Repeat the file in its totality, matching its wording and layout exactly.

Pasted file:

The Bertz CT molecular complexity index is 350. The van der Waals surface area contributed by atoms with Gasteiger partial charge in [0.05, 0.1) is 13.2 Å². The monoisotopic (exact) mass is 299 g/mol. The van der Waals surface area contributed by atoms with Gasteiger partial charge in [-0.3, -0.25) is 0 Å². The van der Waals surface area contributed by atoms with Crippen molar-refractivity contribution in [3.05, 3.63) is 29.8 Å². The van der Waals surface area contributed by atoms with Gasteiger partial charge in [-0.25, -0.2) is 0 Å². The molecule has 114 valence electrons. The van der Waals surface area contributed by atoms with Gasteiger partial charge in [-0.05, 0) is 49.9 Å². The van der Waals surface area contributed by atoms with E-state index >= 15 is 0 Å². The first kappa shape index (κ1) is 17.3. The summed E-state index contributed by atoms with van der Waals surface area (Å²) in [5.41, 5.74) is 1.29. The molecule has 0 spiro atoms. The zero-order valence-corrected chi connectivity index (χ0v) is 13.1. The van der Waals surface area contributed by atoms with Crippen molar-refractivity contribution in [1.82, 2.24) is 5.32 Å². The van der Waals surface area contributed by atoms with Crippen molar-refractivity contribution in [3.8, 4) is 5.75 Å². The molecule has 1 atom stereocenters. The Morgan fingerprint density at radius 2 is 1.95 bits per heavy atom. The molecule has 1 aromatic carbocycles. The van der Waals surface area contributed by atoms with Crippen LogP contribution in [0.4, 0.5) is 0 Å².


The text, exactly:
The Bertz CT molecular complexity index is 350. The van der Waals surface area contributed by atoms with Gasteiger partial charge in [0.05, 0.1) is 13.2 Å². The monoisotopic (exact) mass is 299 g/mol. The van der Waals surface area contributed by atoms with Gasteiger partial charge in [-0.3, -0.25) is 0 Å². The van der Waals surface area contributed by atoms with Crippen molar-refractivity contribution in [3.05, 3.63) is 29.8 Å². The van der Waals surface area contributed by atoms with Gasteiger partial charge in [-0.25, -0.2) is 0 Å². The molecule has 114 valence electrons. The van der Waals surface area contributed by atoms with Gasteiger partial charge in [-0.05, 0) is 49.9 Å². The van der Waals surface area contributed by atoms with E-state index >= 15 is 0 Å². The first kappa shape index (κ1) is 17.3. The summed E-state index contributed by atoms with van der Waals surface area (Å²) in [5.41, 5.74) is 1.29. The molecule has 0 spiro atoms. The zero-order valence-corrected chi connectivity index (χ0v) is 13.1. The van der Waals surface area contributed by atoms with Crippen molar-refractivity contribution in [1.82, 2.24) is 5.32 Å². The van der Waals surface area contributed by atoms with Crippen molar-refractivity contribution in [3.8, 4) is 5.75 Å². The molecule has 1 atom stereocenters. The Morgan fingerprint density at radius 2 is 1.95 bits per heavy atom. The molecule has 1 aromatic carbocycles. The van der Waals surface area contributed by atoms with Crippen LogP contribution in [0.4, 0.5) is 0 Å².